Responsible Tourism with Buffalo Tours

What We Mean When We Say “Change Travel, Change Lives”

Change travel, change lives – that’s what the Buffalo Tours team is all about this year. But what is responsible tourism, and what do we mean when we say “change travel?” Managing Director Matt Masson digs into how little changes in our travel decisions make a big impact on local communities – and how they are showcasing stories of changing lives through travel this year!


This is Ms. Moo. She is a 27-year-old Black Hmong woman living in a small ethnic village of Lao Chai in rural Sapa. She has two children – one boy and one girl – and she is married to a man she met in her hometown as a teenager. Though Ms. Moo cannot read or write, she taught herself to speak English and a little bit of French while speaking to the handful of foreign visitors who came to her home village.

Authentic Homestay - Community based travel that changes lives

Meet Ms. Moo – a shining example of Sapa’s entrepreneurial spirit and responsible tourism at its best.

Over the past few decades, Sapa has gone from being a rural and impoverished highland territory with scattered ethnic minority communities, to one of the most popular travel destinations in Vietnam. This was partly because of the area’s beautiful scenery, but also because of its colorful minority people like Ms. Moo. Many of the local communities benefited enormously from the growing tourism in Sapa – by offering tours, homestays and beautiful textile souvenirs inspired by local garments.

But as tourism grew, some of the economic and social benefits of tourism didn’t reach more remote communities like Ms. Moo’s. The locals in these areas were at a clear disadvantage, after all – lack of education, lack of resources and lack of connection made it difficult for them to be a part of this rapid and promising growth.

Authentic Homestay - Community based travel that changes lives

Inside a typical Hmong home – a world away from the luxurious interiors of many Sapa hotels.

Among other reasons, this partly came down to how travel companies and operators chose to include these communities in the tours they created. While developing experiences hand-in-hand with local communities would have promised mutually-beneficial growth, many of these wonderful locals were not given the opportunity they deserved to enjoy the benefits of improving tourism.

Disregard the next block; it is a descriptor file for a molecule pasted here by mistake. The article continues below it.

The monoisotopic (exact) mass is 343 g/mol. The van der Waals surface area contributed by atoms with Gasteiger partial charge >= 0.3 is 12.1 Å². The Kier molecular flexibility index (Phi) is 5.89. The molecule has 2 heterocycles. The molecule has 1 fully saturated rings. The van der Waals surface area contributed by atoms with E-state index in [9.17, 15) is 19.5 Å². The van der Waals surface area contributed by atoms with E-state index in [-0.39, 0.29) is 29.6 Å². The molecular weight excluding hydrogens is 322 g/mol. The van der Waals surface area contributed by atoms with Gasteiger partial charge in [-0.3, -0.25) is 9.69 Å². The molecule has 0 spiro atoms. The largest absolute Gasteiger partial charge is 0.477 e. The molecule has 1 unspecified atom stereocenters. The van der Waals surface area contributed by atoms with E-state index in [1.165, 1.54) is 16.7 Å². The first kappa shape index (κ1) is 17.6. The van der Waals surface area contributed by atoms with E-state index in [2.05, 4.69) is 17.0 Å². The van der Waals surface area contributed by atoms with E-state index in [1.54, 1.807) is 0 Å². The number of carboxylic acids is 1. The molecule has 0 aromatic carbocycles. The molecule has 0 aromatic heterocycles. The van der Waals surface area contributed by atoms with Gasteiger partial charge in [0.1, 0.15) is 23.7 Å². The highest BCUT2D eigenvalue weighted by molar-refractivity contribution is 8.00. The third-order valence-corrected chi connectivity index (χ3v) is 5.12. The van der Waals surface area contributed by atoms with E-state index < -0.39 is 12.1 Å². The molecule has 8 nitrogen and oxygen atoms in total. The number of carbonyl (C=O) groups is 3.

When we talk about changing travel, we aren’t talking about changing travel at its core. We are talking about changing the way we go about creating unforgettable experiences. Every great journey is made up of many elements, after all – the accommodation, the attractions, the restaurants and of course the people. Change the way you approach these smaller elements, and you can create a journey that is transformational not just for the visitor, but for the local communities they visit along the way.

What is Responsible Tourism? A Few Caring People

Now rewind to 2006, when I was first involved with Interplast, a volunteer organization which changes futures by performing reconstructive surgery. They give both adults and children the chance to live healthy lives free from physical difficulty and social exclusion. My brother was one of the Interplast surgeons operating at the Cho Ray emergency hospital in Ho Chi Minh City, Vietnam.

“Never believe that a few caring people can’t change the world.  For, indeed, that’s all who ever have.” – Margaret Mead.

I remember just how incredible it was to see the impact a team of five people including 2 surgeons, 2 nurses and an anesthesiologist could make during a one-week visit. Incredibly, they completed over 30 operations on locals that otherwise had no access to quality healthcare – and experienced a profound sense of accomplishment in the process. This was a definitive moment for me. I realized that people travel for many different reasons – but more than anything, I recognised how just a few caring people could make such an enormous impact when they chose to give back. And by doing so, they experienced something life changing themselves.